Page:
Intelligence Genius is neither intelligent nor a genius (though we can't help but comment that the two terms are oddly redundant), at least not when compared with countless other products that claim to address the same concerns—namely, loss of firmness, dullness, dark spots, and wrinkles.
This specialty skin-care product contains both skin-lightening and exfoliating ingredients, but the formula's alcohol content makes it potentially problematic for all skin types, as alcohol is a potent skin irritant and causes loss of collagen along with other vital components of skin (explained in the More Info section).
Another issue is how this product is packaged. Two products are housed in one box: The Nightly Resurfacing Solution and the Nightly Resurfacing Pads. On first use, you're instructed to pour the entire bottle of the liquid Resurfacing Solution onto the stack of 60 dry pads. This, of course, saturates the pads so they're ready for use. We're curious as to why Arbonne didn't just package the pads pre-soaked with the liquid, as there's really no benefit from waiting to saturate the pads at home—but either way, the fact that the pads are packaged in a jar is a problem.
The liquid solution contains several light- and air-sensitive ingredients, including plant extracts and a form of retinol known as hydroxypinacolone retinoate; so, once poured onto the pads, every time you go to use this product, the formula loses potency (though it does contain a more stable form of vitamin C that's said to withstand exposure to light and air, at least according to the companies that sell the ingredient to cosmetic firms).
To maintain the effectiveness of the Resurfacing Solution, you could skip the step to pour it over all the pads at once, and just dampen one pad at a time per use, as the Solution is packaged in a brown glass bottle with a small opening. But the amount of alcohol remains a concern as does the fragrant bitter orange oil (its neroli-like scent lingers on the skin long after the product dries) which is also a skin irritant compounding the problem of the alcohol.
The Nightly Resurfacing Solution (what you pour onto the pads) contains the seldom-used AHA mandelic acid, and although it's not a bad ingredient, it's not as thoroughly researched as the AHA ingredients glycolic and lactic acids. Also, unlike glycolic acid, mandelic acid is light-sensitive, so once again Arbonne's choice of packaging compromises the effectiveness of the Resurfacing Solution's formula.
Just like other AHA ingredients, mandelic acid requires an acidic pH to exfoliate, but this product's pH is well above the range needed for effectiveness. Plus, the amount of mandelic acid is on the low side.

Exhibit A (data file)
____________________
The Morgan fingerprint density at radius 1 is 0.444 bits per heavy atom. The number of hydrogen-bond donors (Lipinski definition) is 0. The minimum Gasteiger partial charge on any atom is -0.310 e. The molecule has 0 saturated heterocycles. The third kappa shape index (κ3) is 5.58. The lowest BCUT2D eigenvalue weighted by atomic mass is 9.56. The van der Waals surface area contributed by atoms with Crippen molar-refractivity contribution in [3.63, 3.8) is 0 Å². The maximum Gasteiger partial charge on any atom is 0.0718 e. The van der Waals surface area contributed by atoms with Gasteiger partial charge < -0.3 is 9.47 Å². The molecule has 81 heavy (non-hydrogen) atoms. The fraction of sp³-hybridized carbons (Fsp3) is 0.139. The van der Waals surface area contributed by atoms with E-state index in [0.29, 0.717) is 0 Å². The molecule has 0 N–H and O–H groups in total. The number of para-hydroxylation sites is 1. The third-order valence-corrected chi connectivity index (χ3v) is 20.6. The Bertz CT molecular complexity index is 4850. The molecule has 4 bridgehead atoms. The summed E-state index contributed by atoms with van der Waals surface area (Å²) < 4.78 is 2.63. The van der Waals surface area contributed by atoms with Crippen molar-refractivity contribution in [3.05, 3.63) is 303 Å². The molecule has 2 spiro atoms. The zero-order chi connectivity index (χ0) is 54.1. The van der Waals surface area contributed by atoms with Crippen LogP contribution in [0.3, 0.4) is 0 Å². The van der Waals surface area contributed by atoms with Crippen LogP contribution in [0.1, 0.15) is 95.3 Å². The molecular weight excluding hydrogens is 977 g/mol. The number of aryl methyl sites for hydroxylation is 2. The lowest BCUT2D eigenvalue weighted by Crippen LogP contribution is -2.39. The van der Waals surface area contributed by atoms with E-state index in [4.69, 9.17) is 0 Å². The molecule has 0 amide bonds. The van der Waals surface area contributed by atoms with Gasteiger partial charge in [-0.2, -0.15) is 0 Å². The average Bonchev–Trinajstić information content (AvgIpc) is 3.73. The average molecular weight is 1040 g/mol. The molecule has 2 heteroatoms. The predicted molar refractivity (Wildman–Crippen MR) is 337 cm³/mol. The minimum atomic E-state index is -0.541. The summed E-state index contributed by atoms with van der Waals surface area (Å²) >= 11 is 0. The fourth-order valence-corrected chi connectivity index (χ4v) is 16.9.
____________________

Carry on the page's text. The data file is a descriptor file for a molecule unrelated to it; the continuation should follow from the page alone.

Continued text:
With some formulary tweaks and better packaging, this product could be a promising, though pricey, option to lighten dark spots, smooth skin texture, boost radiance, and firm the skin. As it is, you get a mixed-bag roster of ingredients and usage instructions that aren't likely to keep the formula stable during use.
- Makes skin look and feel smoother.
- Easy to use.
- Contains some intriguing anti-aging ingredients, including forms of vitamin C and retinol.
- Amount of alcohol is potentially problematic.
- Bitter orange oil is a fragrant irritant with no anti-aging benefits for skin.
- The concentration of the AHA mandelic acid is too low for it to exfoliate skin, and the product's pH is too high for effectiveness.
- Expensive, especially given the formulary and packaging problems.
Alcohol in skin-care products causes dryness and free-radical damage, and impairs the skin's ability to heal. The irritation it causes damages healthy collagen production and can stimulate oil production at the base of the pore, making oily skin worse (Sources: Biochimica et Biophysica Acta, May 2012, pages 1410–1419; Alcoholism, Clinical and Experimental Research, January 2011, pages 83–90; "Skin Care—From the Inside Out and Outside In," Tufts Daily, April 1, 2002; eMedicine Journal, May 8, 2002, volume 3, number 5, www.emedicine.com; Cutis, February 2001, pages 25–27; Contact Dermatitis, January 1996, pages 12–16; and http://pubs.niaaa.nih.gov/publications/arh27-4/277-284.htm).
Outsmart your skin in just 2 weeks. Genius is clinically proven to improve skin moisture, elasticity and firmness. The resurfacing pads work with our proprietary solution to reduce the look of dark spots and fine lines for skin that feels smooth, even-toned and beautiful. 60-day supply of Nightly Resurfacing Pads, 2 fl. oz. Resurfacing Solution.
Dimethicone, Trisiloxane, SD Alcohol 40-B (Alcohol Denat), Diisopropyl Sebacate, 3-0-Ethyl Ascorbic Acid, Bakuchiol, Medicago Sativa (Alfalfa) Extract, Cichorium Intybus (Chicory) Root Extract, Citrus Aurantium Amara (Bitter Orange) Flower Oil, Zingiber Officinale, (Ginger) Root Extract, Bisabolol, Hydroxypinacolone Retinoate, Dimethyl Isosorbide, Mandelic Acid, Azelaic Acid, Hexylresorcinol, Ethyl Linoleate, Caprylic/Capric Triglyceride, Niacinamide, Aqua/Water/Eau, Farnesol, Geraniol, Limonene, Linalool.